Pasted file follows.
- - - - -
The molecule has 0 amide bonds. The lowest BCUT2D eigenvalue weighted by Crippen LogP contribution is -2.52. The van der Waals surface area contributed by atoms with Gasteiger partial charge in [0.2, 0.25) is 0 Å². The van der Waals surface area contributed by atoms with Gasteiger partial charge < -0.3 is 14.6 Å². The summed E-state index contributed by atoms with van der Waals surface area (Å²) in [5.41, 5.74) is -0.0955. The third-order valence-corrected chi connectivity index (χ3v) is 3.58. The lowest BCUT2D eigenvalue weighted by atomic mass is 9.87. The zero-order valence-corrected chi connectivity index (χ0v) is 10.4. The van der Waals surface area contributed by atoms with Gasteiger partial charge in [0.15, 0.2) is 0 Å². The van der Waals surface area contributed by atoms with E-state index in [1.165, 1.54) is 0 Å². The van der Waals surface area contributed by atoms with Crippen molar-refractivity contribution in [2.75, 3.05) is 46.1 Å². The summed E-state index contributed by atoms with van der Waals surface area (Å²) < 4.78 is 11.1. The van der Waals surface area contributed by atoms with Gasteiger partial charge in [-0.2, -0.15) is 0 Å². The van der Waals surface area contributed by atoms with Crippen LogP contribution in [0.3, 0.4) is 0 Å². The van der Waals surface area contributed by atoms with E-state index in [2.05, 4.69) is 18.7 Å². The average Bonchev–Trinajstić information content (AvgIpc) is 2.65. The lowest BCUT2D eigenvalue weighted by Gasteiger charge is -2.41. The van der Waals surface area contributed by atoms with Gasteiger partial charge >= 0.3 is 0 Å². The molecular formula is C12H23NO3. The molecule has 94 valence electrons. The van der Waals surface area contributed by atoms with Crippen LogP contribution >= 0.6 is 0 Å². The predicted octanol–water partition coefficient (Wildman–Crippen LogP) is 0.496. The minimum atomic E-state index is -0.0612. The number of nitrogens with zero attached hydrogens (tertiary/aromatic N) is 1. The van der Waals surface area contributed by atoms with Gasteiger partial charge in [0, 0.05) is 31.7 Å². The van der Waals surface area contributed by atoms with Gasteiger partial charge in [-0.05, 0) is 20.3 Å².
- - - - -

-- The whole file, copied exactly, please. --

The molecule has 0 amide bonds. The lowest BCUT2D eigenvalue weighted by Crippen LogP contribution is -2.52. The van der Waals surface area contributed by atoms with Gasteiger partial charge in [0.2, 0.25) is 0 Å². The van der Waals surface area contributed by atoms with Gasteiger partial charge < -0.3 is 14.6 Å². The summed E-state index contributed by atoms with van der Waals surface area (Å²) in [5.41, 5.74) is -0.0955. The third-order valence-corrected chi connectivity index (χ3v) is 3.58. The lowest BCUT2D eigenvalue weighted by atomic mass is 9.87. The zero-order valence-corrected chi connectivity index (χ0v) is 10.4. The van der Waals surface area contributed by atoms with Gasteiger partial charge in [0.15, 0.2) is 0 Å². The van der Waals surface area contributed by atoms with E-state index in [1.165, 1.54) is 0 Å². The van der Waals surface area contributed by atoms with Crippen molar-refractivity contribution in [2.75, 3.05) is 46.1 Å². The summed E-state index contributed by atoms with van der Waals surface area (Å²) < 4.78 is 11.1. The van der Waals surface area contributed by atoms with Gasteiger partial charge in [-0.2, -0.15) is 0 Å². The van der Waals surface area contributed by atoms with Crippen LogP contribution in [0.3, 0.4) is 0 Å². The van der Waals surface area contributed by atoms with E-state index in [2.05, 4.69) is 18.7 Å². The average Bonchev–Trinajstić information content (AvgIpc) is 2.65. The lowest BCUT2D eigenvalue weighted by Gasteiger charge is -2.41. The van der Waals surface area contributed by atoms with Gasteiger partial charge >= 0.3 is 0 Å². The molecular formula is C12H23NO3. The molecule has 94 valence electrons. The van der Waals surface area contributed by atoms with Crippen LogP contribution >= 0.6 is 0 Å². The predicted octanol–water partition coefficient (Wildman–Crippen LogP) is 0.496. The minimum atomic E-state index is -0.0612. The number of nitrogens with zero attached hydrogens (tertiary/aromatic N) is 1. The van der Waals surface area contributed by atoms with Gasteiger partial charge in [0, 0.05) is 31.7 Å². The van der Waals surface area contributed by atoms with Gasteiger partial charge in [-0.05, 0) is 20.3 Å².